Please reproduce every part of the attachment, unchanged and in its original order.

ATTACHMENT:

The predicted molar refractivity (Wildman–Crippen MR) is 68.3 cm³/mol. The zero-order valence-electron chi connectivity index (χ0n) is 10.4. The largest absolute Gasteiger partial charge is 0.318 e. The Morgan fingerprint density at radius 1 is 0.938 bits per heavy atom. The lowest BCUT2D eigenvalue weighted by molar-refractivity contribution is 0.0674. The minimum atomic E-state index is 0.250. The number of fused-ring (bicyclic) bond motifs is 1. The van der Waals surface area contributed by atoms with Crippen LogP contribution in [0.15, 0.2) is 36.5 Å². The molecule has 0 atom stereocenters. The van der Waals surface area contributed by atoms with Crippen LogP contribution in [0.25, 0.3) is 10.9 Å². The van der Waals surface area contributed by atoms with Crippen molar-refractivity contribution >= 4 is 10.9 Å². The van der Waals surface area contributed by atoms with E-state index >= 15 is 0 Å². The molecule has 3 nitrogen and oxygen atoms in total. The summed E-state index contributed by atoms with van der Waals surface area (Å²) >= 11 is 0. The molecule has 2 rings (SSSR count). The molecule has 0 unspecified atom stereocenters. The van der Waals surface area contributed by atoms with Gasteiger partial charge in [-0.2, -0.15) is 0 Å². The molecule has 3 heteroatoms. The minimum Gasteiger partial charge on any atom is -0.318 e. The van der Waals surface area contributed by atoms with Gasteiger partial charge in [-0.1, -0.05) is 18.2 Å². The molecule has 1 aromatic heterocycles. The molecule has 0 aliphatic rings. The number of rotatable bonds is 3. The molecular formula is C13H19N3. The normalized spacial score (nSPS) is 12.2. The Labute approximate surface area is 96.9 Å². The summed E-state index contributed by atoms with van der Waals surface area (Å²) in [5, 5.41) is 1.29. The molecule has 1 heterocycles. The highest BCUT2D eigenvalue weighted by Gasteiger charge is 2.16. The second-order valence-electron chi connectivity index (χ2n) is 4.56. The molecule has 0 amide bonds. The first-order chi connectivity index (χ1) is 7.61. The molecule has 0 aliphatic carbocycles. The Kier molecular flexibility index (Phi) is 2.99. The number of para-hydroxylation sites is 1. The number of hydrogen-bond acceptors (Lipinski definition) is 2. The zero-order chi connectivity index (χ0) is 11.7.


The predicted molar refractivity (Wildman–Crippen MR) is 68.3 cm³/mol. The zero-order valence-electron chi connectivity index (χ0n) is 10.4. The largest absolute Gasteiger partial charge is 0.318 e. The Morgan fingerprint density at radius 1 is 0.938 bits per heavy atom. The lowest BCUT2D eigenvalue weighted by molar-refractivity contribution is 0.0674. The minimum atomic E-state index is 0.250. The number of fused-ring (bicyclic) bond motifs is 1. The van der Waals surface area contributed by atoms with Crippen LogP contribution in [0.15, 0.2) is 36.5 Å². The molecule has 0 atom stereocenters. The van der Waals surface area contributed by atoms with Crippen LogP contribution in [0.25, 0.3) is 10.9 Å². The van der Waals surface area contributed by atoms with Crippen molar-refractivity contribution >= 4 is 10.9 Å². The van der Waals surface area contributed by atoms with E-state index >= 15 is 0 Å². The molecule has 3 nitrogen and oxygen atoms in total. The summed E-state index contributed by atoms with van der Waals surface area (Å²) >= 11 is 0. The molecule has 2 rings (SSSR count). The molecule has 0 unspecified atom stereocenters. The van der Waals surface area contributed by atoms with Gasteiger partial charge in [-0.2, -0.15) is 0 Å². The molecule has 3 heteroatoms. The minimum Gasteiger partial charge on any atom is -0.318 e. The van der Waals surface area contributed by atoms with Gasteiger partial charge in [-0.1, -0.05) is 18.2 Å². The molecule has 1 aromatic heterocycles. The molecule has 0 aliphatic rings. The number of rotatable bonds is 3. The molecular formula is C13H19N3. The normalized spacial score (nSPS) is 12.2. The Labute approximate surface area is 96.9 Å². The summed E-state index contributed by atoms with van der Waals surface area (Å²) in [5, 5.41) is 1.29. The molecule has 1 heterocycles. The highest BCUT2D eigenvalue weighted by Gasteiger charge is 2.16. The second-order valence-electron chi connectivity index (χ2n) is 4.56. The molecule has 0 amide bonds. The first-order chi connectivity index (χ1) is 7.61. The molecule has 0 aliphatic carbocycles. The Kier molecular flexibility index (Phi) is 2.99. The number of para-hydroxylation sites is 1. The number of hydrogen-bond acceptors (Lipinski definition) is 2. The zero-order chi connectivity index (χ0) is 11.7.